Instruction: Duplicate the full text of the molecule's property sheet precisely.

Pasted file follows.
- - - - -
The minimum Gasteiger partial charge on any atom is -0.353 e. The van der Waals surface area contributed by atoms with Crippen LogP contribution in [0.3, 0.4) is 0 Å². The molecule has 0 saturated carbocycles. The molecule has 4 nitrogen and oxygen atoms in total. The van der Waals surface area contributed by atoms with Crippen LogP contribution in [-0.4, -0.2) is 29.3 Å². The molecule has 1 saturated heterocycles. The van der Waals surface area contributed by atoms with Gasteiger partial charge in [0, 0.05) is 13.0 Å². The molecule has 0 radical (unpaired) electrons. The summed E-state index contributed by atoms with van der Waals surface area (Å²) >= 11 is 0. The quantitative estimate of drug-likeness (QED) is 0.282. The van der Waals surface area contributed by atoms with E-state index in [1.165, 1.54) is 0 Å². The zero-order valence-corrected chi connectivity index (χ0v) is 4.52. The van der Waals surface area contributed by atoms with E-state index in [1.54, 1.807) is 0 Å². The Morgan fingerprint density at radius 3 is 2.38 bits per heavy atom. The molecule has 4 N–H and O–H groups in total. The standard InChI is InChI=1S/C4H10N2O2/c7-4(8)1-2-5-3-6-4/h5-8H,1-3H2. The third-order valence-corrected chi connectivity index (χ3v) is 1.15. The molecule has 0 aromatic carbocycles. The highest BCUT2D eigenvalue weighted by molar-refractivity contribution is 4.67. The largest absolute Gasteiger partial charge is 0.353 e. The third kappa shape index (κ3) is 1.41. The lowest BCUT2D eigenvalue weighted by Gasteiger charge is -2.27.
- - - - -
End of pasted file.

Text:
The minimum Gasteiger partial charge on any atom is -0.353 e. The van der Waals surface area contributed by atoms with Crippen LogP contribution in [0.3, 0.4) is 0 Å². The molecule has 0 saturated carbocycles. The molecule has 4 nitrogen and oxygen atoms in total. The van der Waals surface area contributed by atoms with Crippen LogP contribution in [-0.4, -0.2) is 29.3 Å². The molecule has 1 saturated heterocycles. The van der Waals surface area contributed by atoms with Gasteiger partial charge in [0, 0.05) is 13.0 Å². The molecule has 0 radical (unpaired) electrons. The summed E-state index contributed by atoms with van der Waals surface area (Å²) >= 11 is 0. The quantitative estimate of drug-likeness (QED) is 0.282. The van der Waals surface area contributed by atoms with E-state index in [1.165, 1.54) is 0 Å². The zero-order valence-corrected chi connectivity index (χ0v) is 4.52. The van der Waals surface area contributed by atoms with E-state index in [1.54, 1.807) is 0 Å². The Morgan fingerprint density at radius 3 is 2.38 bits per heavy atom. The molecule has 4 N–H and O–H groups in total. The standard InChI is InChI=1S/C4H10N2O2/c7-4(8)1-2-5-3-6-4/h5-8H,1-3H2. The third-order valence-corrected chi connectivity index (χ3v) is 1.15. The molecule has 0 aromatic carbocycles. The highest BCUT2D eigenvalue weighted by molar-refractivity contribution is 4.67. The largest absolute Gasteiger partial charge is 0.353 e. The third kappa shape index (κ3) is 1.41. The lowest BCUT2D eigenvalue weighted by Gasteiger charge is -2.27.